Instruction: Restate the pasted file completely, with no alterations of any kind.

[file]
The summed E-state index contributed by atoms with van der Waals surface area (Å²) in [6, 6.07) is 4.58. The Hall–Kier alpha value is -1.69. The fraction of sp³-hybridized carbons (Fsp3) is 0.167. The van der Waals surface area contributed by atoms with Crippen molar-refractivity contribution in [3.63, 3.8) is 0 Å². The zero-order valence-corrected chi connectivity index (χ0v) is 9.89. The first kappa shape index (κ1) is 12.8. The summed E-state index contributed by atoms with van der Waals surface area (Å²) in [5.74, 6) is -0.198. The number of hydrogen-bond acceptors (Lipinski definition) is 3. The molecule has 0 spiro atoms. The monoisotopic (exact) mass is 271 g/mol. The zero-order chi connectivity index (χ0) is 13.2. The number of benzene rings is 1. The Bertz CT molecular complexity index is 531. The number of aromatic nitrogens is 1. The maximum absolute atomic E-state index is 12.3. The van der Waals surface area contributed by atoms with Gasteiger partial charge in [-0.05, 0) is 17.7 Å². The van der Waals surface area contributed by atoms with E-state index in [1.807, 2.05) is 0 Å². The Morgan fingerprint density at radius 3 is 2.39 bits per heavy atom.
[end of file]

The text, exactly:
The summed E-state index contributed by atoms with van der Waals surface area (Å²) in [6, 6.07) is 4.58. The Hall–Kier alpha value is -1.69. The fraction of sp³-hybridized carbons (Fsp3) is 0.167. The van der Waals surface area contributed by atoms with Crippen molar-refractivity contribution in [3.63, 3.8) is 0 Å². The zero-order valence-corrected chi connectivity index (χ0v) is 9.89. The first kappa shape index (κ1) is 12.8. The summed E-state index contributed by atoms with van der Waals surface area (Å²) in [5.74, 6) is -0.198. The number of hydrogen-bond acceptors (Lipinski definition) is 3. The molecule has 0 spiro atoms. The monoisotopic (exact) mass is 271 g/mol. The zero-order chi connectivity index (χ0) is 13.2. The number of benzene rings is 1. The Bertz CT molecular complexity index is 531. The number of aromatic nitrogens is 1. The maximum absolute atomic E-state index is 12.3. The van der Waals surface area contributed by atoms with Gasteiger partial charge in [-0.05, 0) is 17.7 Å². The van der Waals surface area contributed by atoms with E-state index in [1.807, 2.05) is 0 Å². The Morgan fingerprint density at radius 3 is 2.39 bits per heavy atom.